Testing times ahead

Simon Doyle

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The US economy continued to improve over the quarter, with strong jobs and wages growth, together with very optimistic survey results from both consumers and small businesses.

On many occasions we have commented on how markets look stretched, based on valuations, pointing to a low return outlook over the next three years. The other side of this coin is that markets are also more vulnerable to shocks — the more stretched valuations are, the greater the likely downside shift if markets are confronted with negative news. It is therefore prudent to scan the horizon for likely shocks that may destabilise markets. The most damaging of shocks would be a US recession. A typical shock will see greed turn to fear, and often leads to a 20%-plus fall in equity markets, like the European shock in 2011.

However, while terrible at the time, markets generally recover in a year or so. However a recession, while seeing a move from greed to fear, also sees a sharp deterioration in corporate fundamentals, often leading to a 50% fall and the recovery can take five years or more.

Unsurprisingly, we spend a great deal of time determining the risk of recession. Our modelling has found there are generally three phases leading into a recession. First, the economy begins to see signs of overheating — goods and labour markets are tight and inflation pressures start to build. This generally occurs one to two years before a recession. Then, the central bank responds by raising interest rates and draining liquidity out of the system. Policy becomes tight, and with a lag of six to 12 months, this leads to a recession. The last leg to fall is when we start to see it in activity, with investment and employment falling and consumers beginning to rein in on their spending. At the moment will only see signs of the first phase, which puts the probability of the US recession high, out past a year. Equity markets generally lead the cycle by six months, suggesting recession risk is not a near-term problem for markets.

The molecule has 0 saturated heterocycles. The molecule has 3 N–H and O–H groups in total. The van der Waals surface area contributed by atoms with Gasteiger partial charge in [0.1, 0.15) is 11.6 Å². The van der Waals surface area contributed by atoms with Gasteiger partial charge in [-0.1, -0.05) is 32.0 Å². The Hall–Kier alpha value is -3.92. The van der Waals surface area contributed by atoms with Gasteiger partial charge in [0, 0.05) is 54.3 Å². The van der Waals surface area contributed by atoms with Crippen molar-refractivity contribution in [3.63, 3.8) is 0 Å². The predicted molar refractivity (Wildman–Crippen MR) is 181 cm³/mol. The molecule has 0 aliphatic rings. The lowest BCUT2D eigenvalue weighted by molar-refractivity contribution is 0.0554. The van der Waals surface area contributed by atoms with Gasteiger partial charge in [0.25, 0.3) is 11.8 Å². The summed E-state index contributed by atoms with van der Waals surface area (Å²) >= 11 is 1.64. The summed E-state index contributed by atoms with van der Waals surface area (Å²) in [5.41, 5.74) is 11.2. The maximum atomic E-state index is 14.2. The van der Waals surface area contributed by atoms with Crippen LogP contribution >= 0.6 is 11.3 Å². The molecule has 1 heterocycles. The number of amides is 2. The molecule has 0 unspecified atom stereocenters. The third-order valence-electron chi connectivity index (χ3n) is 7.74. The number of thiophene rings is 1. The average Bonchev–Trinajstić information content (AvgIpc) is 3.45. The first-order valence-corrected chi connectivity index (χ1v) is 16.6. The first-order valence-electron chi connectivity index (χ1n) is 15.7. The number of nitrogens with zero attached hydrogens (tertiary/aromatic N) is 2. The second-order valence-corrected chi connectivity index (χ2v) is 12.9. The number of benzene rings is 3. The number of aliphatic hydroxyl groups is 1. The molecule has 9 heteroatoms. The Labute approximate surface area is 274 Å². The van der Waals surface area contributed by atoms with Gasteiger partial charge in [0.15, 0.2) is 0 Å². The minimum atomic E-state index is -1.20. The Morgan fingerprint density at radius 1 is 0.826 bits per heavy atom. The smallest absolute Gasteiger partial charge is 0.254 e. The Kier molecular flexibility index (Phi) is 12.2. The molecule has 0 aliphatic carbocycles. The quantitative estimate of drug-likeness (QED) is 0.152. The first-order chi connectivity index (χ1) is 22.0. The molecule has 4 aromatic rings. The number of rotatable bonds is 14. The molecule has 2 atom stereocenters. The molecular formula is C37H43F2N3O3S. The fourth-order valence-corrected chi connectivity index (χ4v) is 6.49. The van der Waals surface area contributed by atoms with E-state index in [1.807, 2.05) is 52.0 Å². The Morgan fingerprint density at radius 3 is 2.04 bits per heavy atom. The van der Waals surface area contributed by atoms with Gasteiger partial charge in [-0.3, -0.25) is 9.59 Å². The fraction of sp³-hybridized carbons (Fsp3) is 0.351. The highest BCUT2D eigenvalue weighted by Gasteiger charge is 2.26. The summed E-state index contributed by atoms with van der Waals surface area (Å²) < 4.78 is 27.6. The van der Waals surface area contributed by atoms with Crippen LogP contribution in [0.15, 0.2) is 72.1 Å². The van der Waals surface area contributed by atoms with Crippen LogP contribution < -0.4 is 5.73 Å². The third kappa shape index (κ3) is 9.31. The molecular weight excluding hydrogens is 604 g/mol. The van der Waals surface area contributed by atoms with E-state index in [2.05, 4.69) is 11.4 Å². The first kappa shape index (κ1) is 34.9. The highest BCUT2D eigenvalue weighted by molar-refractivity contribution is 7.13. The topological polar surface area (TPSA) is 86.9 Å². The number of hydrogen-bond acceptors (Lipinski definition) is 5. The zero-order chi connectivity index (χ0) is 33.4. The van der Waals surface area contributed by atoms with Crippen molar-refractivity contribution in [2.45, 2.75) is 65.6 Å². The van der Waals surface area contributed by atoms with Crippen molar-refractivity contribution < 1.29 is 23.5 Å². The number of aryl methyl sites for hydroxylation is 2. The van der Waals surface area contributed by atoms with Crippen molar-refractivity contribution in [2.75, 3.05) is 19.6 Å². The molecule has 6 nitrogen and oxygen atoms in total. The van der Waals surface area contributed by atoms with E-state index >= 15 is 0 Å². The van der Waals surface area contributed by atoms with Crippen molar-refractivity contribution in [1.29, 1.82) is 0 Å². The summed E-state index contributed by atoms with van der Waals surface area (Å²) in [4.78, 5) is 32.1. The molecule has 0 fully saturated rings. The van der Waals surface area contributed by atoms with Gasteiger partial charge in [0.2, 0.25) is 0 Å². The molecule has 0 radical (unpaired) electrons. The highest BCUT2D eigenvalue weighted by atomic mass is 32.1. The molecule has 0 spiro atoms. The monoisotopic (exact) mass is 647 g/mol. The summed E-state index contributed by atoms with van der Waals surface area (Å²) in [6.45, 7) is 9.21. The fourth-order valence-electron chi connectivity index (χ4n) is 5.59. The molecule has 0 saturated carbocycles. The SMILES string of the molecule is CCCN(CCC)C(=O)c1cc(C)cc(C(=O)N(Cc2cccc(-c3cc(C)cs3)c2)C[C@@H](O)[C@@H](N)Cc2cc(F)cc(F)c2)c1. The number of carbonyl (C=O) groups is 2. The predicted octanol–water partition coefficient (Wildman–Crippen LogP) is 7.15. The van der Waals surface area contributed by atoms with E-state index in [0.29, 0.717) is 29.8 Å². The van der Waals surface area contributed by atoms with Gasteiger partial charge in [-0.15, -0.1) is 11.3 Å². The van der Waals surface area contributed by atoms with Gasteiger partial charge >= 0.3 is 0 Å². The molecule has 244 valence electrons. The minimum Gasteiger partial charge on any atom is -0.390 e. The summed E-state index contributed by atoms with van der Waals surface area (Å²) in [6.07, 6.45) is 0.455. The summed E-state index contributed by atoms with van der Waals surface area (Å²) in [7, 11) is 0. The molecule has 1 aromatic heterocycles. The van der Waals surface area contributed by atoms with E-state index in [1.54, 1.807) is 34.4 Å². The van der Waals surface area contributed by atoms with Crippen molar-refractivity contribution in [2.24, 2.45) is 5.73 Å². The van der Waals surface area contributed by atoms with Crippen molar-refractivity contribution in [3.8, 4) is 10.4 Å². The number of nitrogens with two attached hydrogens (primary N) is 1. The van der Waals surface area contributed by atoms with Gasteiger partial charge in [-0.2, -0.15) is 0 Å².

More near-term risks are ones we have been discussing for a while now: rising US inflation and President Trump’s tariff war with China. We first commented on the risk of rising inflation in the US late last year. Our analysis was based on the non-linear relationship between the unemployment rate and inflation: i.e. the unemployment rate has little impact on inflation until it falls below a tipping point. The prime example of this phenomenon was the 1960s where the falling of the unemployment rate from 7% to 4% had little effect on inflation, but once it fell below 4%, inflation began to rise sharply. Once again, the unemployment rate is below 4% and inflation has begun to rise. As markets do not expect a further rise in inflation, should that happen it would be a significant shock, and would lead to a sharp rise in volatility.

We have argued that the path of least resistance is for a continued escalation in the US’s trade war with China. The mid-term elections will be won by the party that can energise its base, as voting is not compulsory, and President Trump is using the trade dispute with China to rally his supporters. So far, markets have not reacted much to the trade dispute, either assuming it will be resolved soon or will have only a minor impact on the strong US economy. While most analysis points to a modest impact from rising tariffs, it generally assumes it will be spread out. However, we think it will be concentrated in a short period of time, as supply lines get disrupted, and this will have a negative impact on business confidence. Also, with the political momentum for further escalation, we think it might take a reaction from markets to short-circuit this. So far, we have been right on the politics, but not on the markets. However, with significant tariffs having only just been implemented, we think the impact is still to be realised.

Diversified portfolios are most vulnerable in the lead in to recession, which our indicators suggest is unlikely in the near future. However, valuations are stretched, suggesting markets are primed for a very positive environment, and that the margin for safety is low. We see a couple of near-term potential shocks, and therefore believe our defensiveness will pay off and opportunities will present themselves – and as we have shown in the past, we will be quick to avail ourselves of them when they do.

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